Alcatel-Lucent bid makes 'great strategic sense' for Nokia

How would a Nokia-Alcatel deal work?

Finland's Nokia confirmed on Tuesday that it was in "advanced" merger discussions with telecoms company Alcatel-Lucent, following rumors of a tie-up.

Nokia shares fell up to 6 percent following the news, closing the day around 3.6 percent down. Shares of Alcatel-Lucent rocketed, ending the day more than 16 percent higher.

In a joint statement, the companies said a potential merger would take the form of a public exchange offer by Nokia for the French company.

Urging caution, the statement added: "There could be no certainty at this point that these discussions will result in any agreement or transaction."

It is unclear whether Nokia, which is a backbone of the Finnish economy, would acquire all of Alcatel-Lucent's assets, or just its wireless business.

Alcatel-Lucent assembly line
Chris Ratcliffe | Bloomberg | Getty Images

US presence

Analysts at Credit Suisse and Citi concurred that purchasing Alcatel-Lucent's (ASU) wireless unit would be a wise strategic move for Nokia (NSN), because of the former's presence in the U.S.

"We believe Alcatel's and Nokia's wireless businesses are a great strategic fit since ALU is as strong in the U.S. as NSN is in Europe and Japan; both have strong positions in China," said Citi in a research note on Tuesday.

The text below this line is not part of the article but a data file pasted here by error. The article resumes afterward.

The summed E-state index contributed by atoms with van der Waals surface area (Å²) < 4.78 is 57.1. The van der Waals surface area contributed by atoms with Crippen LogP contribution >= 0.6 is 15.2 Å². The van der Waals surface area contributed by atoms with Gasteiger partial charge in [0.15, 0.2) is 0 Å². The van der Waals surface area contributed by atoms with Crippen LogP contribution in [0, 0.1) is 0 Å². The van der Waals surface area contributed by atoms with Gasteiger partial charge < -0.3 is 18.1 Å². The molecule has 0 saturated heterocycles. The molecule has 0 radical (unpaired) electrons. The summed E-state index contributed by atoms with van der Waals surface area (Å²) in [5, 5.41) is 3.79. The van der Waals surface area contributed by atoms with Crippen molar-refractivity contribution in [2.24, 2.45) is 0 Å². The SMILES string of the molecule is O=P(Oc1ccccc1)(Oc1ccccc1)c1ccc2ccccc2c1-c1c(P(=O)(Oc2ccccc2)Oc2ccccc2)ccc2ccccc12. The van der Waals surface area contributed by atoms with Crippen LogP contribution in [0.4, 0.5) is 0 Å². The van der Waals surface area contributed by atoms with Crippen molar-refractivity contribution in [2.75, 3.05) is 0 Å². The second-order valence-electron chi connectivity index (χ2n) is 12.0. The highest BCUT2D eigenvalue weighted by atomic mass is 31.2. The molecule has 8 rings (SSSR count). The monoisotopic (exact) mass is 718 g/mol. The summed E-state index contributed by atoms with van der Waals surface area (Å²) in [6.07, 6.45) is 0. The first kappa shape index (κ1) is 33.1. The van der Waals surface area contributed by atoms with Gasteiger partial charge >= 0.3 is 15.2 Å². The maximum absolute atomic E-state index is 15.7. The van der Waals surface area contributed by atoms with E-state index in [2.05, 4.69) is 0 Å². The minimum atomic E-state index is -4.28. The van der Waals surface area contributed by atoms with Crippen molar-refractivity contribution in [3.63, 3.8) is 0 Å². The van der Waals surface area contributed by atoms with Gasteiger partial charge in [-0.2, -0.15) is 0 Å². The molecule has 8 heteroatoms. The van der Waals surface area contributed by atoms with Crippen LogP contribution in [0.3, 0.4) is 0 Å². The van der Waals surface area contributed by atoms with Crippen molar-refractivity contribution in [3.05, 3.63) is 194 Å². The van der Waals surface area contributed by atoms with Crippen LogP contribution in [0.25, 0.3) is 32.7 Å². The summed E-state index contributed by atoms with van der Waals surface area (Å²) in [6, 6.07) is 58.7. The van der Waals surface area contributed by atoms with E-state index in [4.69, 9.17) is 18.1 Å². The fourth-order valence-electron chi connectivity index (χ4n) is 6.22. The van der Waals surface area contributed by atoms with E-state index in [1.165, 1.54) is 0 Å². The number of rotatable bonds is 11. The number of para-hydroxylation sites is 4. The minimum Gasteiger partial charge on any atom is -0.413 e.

Credit Suisse rated stock the of both Nokia and Alcatel-Lucent as "outperform" on Monday, and said a fair value for the French company's wireless business would be 2-2.5 billion euros ($2.1-2.7 billion).

"We believe that such a potential deal would allow Nokia to significantly improve its presence in the U.S. with AT&T and Verizon (where Ericsson and Alcatel-Lucent are key suppliers)," the Swiss bank said in a research note.

No job cuts in France?

Combining two major companies would provide an industrial powerhouse in Europe, but could potentially threaten jobs.

However, French Economy Minister Emmanuel Macron announced on Tuesday that the deal would involve no job cuts in France and that the combined group planned to base research and development operations in his country, according to Reuters.

This followed a meeting at the French Elysee between the chief executives of Nokia and Alcatel-Lucent and French President Francois Hollande on Tuesday.

"It's a good move for Alcatel-Lucent because it is a move for the future, because we are building, with this tie-up, a new conquest for Alcatel-Lucent, which was a company in great difficulty two years ago," Macron said, according to Reuters.